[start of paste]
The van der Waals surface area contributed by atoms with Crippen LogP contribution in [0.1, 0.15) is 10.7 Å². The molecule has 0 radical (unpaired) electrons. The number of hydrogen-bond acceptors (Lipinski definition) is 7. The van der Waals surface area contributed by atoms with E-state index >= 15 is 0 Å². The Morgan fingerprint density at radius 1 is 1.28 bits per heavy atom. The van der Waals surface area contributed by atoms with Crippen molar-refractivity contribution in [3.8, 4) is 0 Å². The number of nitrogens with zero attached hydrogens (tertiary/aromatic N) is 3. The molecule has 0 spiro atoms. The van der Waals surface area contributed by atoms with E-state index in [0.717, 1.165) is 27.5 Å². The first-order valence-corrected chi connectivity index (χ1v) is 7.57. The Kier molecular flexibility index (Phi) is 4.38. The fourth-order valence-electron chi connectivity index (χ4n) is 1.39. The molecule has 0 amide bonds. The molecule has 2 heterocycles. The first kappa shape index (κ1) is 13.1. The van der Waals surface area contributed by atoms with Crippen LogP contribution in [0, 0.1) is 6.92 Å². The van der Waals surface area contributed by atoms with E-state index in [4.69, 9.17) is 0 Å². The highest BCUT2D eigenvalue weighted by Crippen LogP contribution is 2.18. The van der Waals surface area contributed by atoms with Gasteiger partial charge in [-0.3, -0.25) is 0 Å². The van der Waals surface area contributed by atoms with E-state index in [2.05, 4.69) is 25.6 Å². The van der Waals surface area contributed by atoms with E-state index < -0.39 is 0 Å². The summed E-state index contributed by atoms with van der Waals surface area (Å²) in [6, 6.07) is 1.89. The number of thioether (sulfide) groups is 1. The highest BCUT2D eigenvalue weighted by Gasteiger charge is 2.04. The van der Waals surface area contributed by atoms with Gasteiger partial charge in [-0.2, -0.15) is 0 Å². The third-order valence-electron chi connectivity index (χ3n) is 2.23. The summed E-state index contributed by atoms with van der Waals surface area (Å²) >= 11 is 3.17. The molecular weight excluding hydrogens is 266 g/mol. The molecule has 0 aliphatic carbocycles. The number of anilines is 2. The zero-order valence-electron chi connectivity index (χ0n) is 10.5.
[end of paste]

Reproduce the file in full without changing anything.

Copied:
The van der Waals surface area contributed by atoms with Crippen LogP contribution in [0.1, 0.15) is 10.7 Å². The molecule has 0 radical (unpaired) electrons. The number of hydrogen-bond acceptors (Lipinski definition) is 7. The van der Waals surface area contributed by atoms with E-state index >= 15 is 0 Å². The Morgan fingerprint density at radius 1 is 1.28 bits per heavy atom. The van der Waals surface area contributed by atoms with Crippen molar-refractivity contribution in [3.8, 4) is 0 Å². The number of nitrogens with zero attached hydrogens (tertiary/aromatic N) is 3. The molecule has 0 spiro atoms. The van der Waals surface area contributed by atoms with E-state index in [0.717, 1.165) is 27.5 Å². The first-order valence-corrected chi connectivity index (χ1v) is 7.57. The Kier molecular flexibility index (Phi) is 4.38. The fourth-order valence-electron chi connectivity index (χ4n) is 1.39. The molecule has 0 amide bonds. The molecule has 2 heterocycles. The first kappa shape index (κ1) is 13.1. The van der Waals surface area contributed by atoms with Crippen LogP contribution in [0, 0.1) is 6.92 Å². The van der Waals surface area contributed by atoms with E-state index in [4.69, 9.17) is 0 Å². The highest BCUT2D eigenvalue weighted by Crippen LogP contribution is 2.18. The van der Waals surface area contributed by atoms with Gasteiger partial charge in [-0.3, -0.25) is 0 Å². The van der Waals surface area contributed by atoms with E-state index in [2.05, 4.69) is 25.6 Å². The van der Waals surface area contributed by atoms with E-state index < -0.39 is 0 Å². The summed E-state index contributed by atoms with van der Waals surface area (Å²) in [6, 6.07) is 1.89. The number of thioether (sulfide) groups is 1. The highest BCUT2D eigenvalue weighted by Gasteiger charge is 2.04. The van der Waals surface area contributed by atoms with Gasteiger partial charge in [-0.2, -0.15) is 0 Å². The third-order valence-electron chi connectivity index (χ3n) is 2.23. The summed E-state index contributed by atoms with van der Waals surface area (Å²) >= 11 is 3.17. The molecular weight excluding hydrogens is 266 g/mol. The molecule has 0 aliphatic carbocycles. The number of anilines is 2. The zero-order valence-electron chi connectivity index (χ0n) is 10.5.